Given the extreme nature of Ben Simmons game, and of our minds’ inherent bias toward defining observations by their extremes, and of the scarcity of extreme talent in the NBA, I think it’d be helpful for all of us to begin the upcoming Hot Take season by attempting to contextualize who Simmons is. After all, we have six months to carry on with our business about who he should be.
The inspiration for this approach is four-fold. One, the Sixers are three weeks away from tipping off a season that will have dramatic implications on the future that their new front office and coaching staff will attempt to chart. Two, there are plenty of people within the media and the fan base who seem to have mistaken the absence of evidence for the evidence of absence. Because the Sixers have not advanced past the second round of the playoffs in the first three years of Simmons’ partnership with Joel Embiid, and because human beings are susceptible to defining things by their extremes, the temptation is to conclude that the flaws we see in each players are disqualifying in nature. Three, our microscopic focus on Embiid and Simmons lays the foundation for a sort of parochial fallacy where we not only define these players by their flaws but lose sight of where their strengths rank in the NBA at large. Four, the NBA offseason just produced a trade involving two players who are emblematic of the player that Simmons critics’ accuse him of being.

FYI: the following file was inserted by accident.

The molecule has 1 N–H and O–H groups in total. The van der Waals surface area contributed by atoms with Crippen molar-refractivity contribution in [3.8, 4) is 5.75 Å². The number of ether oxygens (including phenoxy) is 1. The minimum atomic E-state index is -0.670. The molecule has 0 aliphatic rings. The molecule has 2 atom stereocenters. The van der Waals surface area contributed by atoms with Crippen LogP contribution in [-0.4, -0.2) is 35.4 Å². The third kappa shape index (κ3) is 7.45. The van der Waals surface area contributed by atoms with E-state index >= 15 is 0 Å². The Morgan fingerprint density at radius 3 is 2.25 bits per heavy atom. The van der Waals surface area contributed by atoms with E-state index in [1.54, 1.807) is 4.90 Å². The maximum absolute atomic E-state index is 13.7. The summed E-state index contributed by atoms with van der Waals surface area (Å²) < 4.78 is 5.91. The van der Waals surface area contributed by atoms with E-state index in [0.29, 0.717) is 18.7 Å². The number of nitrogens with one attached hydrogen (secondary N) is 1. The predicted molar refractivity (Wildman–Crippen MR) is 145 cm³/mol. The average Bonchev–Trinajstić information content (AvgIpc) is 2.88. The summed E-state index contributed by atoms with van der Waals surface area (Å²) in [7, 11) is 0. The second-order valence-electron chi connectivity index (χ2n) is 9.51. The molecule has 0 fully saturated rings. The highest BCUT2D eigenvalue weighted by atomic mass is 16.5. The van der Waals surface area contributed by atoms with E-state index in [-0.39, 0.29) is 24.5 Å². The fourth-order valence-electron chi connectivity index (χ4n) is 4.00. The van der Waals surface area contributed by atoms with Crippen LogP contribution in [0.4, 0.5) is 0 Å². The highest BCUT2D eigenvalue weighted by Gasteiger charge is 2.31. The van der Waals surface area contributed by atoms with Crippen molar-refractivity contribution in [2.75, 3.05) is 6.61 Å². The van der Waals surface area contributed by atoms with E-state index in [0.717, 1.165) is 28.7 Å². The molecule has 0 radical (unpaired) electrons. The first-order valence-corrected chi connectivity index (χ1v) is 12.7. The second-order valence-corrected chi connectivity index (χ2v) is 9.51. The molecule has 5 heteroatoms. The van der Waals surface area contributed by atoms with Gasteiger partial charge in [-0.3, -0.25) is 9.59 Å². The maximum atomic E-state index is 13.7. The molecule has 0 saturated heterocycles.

So, who is Simmons? On a granular level, he is very much the player his detractors suggest. The irony is that the weakness upon which they fixate, his reluctance to shoot, is just as much a function of his strengths. Will he need to emerge as a more assertive scorer in order to anchor a championship team? Sure. Would the ability to shoot outside the paint help him become that scorer? No doubt. But basketball is a game that is as much about efficiency as it is about volume, and Simmons’ efficiency over his first three seasons is one of the primary reasons the Sixers’ efficiency in winning games has been so high when he is on the court.
Consider the trade we mentioned earlier in this piece. On a holistic level, the dominant critique of Simmons is that he is a talented player who puts up impressive numbers but whose flaws make it difficult to build a championship team around him. In other words, they envision him in much the same way the NBA has come to regard John Wall and Russell Westbrook.
Like Simmons, John Wall and Russell Westbrook are former top five draft picks with elite physical abilities. In fact, they are two of only three active players to average 16-plus points, 7-plus assists, and 4-plus rebounds in their first three seasons in the league, with the third being Simmons. Yet Wall and Westbrook are players who have spent their most recent seasons colliding with the ceilings that their deficiencies have placed above their heads (and above the heads of their teams). As a result, their value on this year’s trade market was limited to each other.